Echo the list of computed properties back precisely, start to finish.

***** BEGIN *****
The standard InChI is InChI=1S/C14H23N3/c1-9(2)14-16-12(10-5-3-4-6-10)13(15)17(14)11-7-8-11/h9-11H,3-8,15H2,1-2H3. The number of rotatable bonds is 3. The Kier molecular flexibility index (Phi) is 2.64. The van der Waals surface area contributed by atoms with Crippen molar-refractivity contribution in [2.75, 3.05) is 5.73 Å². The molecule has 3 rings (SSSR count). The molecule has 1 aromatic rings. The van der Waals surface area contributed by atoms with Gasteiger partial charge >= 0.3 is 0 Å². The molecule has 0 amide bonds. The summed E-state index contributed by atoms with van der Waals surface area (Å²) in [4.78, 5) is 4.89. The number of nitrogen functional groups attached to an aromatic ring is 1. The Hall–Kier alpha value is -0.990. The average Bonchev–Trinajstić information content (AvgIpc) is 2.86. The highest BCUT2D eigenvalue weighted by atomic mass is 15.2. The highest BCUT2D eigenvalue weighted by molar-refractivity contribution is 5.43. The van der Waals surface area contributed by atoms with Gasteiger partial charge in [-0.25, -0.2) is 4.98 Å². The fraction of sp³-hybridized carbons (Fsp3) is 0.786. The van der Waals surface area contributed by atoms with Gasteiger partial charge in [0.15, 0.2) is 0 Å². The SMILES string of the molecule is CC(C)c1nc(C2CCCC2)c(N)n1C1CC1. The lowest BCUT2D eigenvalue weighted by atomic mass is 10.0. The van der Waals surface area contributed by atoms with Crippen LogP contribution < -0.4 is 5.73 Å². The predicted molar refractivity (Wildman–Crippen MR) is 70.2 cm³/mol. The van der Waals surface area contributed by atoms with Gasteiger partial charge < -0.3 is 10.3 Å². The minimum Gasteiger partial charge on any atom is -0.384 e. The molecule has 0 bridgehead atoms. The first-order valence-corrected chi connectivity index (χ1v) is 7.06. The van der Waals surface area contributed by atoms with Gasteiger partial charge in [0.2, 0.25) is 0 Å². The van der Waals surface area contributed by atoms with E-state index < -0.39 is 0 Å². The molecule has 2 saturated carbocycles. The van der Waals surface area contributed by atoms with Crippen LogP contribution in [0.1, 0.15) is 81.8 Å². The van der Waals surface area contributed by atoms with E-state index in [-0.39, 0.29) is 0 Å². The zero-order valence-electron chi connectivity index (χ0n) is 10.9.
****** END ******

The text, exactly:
The standard InChI is InChI=1S/C14H23N3/c1-9(2)14-16-12(10-5-3-4-6-10)13(15)17(14)11-7-8-11/h9-11H,3-8,15H2,1-2H3. The number of rotatable bonds is 3. The Kier molecular flexibility index (Phi) is 2.64. The van der Waals surface area contributed by atoms with Crippen molar-refractivity contribution in [2.75, 3.05) is 5.73 Å². The molecule has 3 rings (SSSR count). The molecule has 1 aromatic rings. The van der Waals surface area contributed by atoms with Gasteiger partial charge >= 0.3 is 0 Å². The molecule has 0 amide bonds. The summed E-state index contributed by atoms with van der Waals surface area (Å²) in [4.78, 5) is 4.89. The number of nitrogen functional groups attached to an aromatic ring is 1. The Hall–Kier alpha value is -0.990. The average Bonchev–Trinajstić information content (AvgIpc) is 2.86. The highest BCUT2D eigenvalue weighted by atomic mass is 15.2. The highest BCUT2D eigenvalue weighted by molar-refractivity contribution is 5.43. The van der Waals surface area contributed by atoms with Gasteiger partial charge in [-0.25, -0.2) is 4.98 Å². The fraction of sp³-hybridized carbons (Fsp3) is 0.786. The van der Waals surface area contributed by atoms with Gasteiger partial charge in [0.15, 0.2) is 0 Å². The SMILES string of the molecule is CC(C)c1nc(C2CCCC2)c(N)n1C1CC1. The lowest BCUT2D eigenvalue weighted by atomic mass is 10.0. The van der Waals surface area contributed by atoms with Crippen LogP contribution < -0.4 is 5.73 Å². The predicted molar refractivity (Wildman–Crippen MR) is 70.2 cm³/mol. The van der Waals surface area contributed by atoms with Gasteiger partial charge < -0.3 is 10.3 Å². The minimum Gasteiger partial charge on any atom is -0.384 e. The molecule has 0 bridgehead atoms. The first-order valence-corrected chi connectivity index (χ1v) is 7.06. The van der Waals surface area contributed by atoms with Gasteiger partial charge in [0.2, 0.25) is 0 Å². The van der Waals surface area contributed by atoms with E-state index < -0.39 is 0 Å². The molecule has 2 saturated carbocycles. The van der Waals surface area contributed by atoms with Crippen LogP contribution in [0.1, 0.15) is 81.8 Å². The van der Waals surface area contributed by atoms with E-state index in [-0.39, 0.29) is 0 Å². The zero-order valence-electron chi connectivity index (χ0n) is 10.9.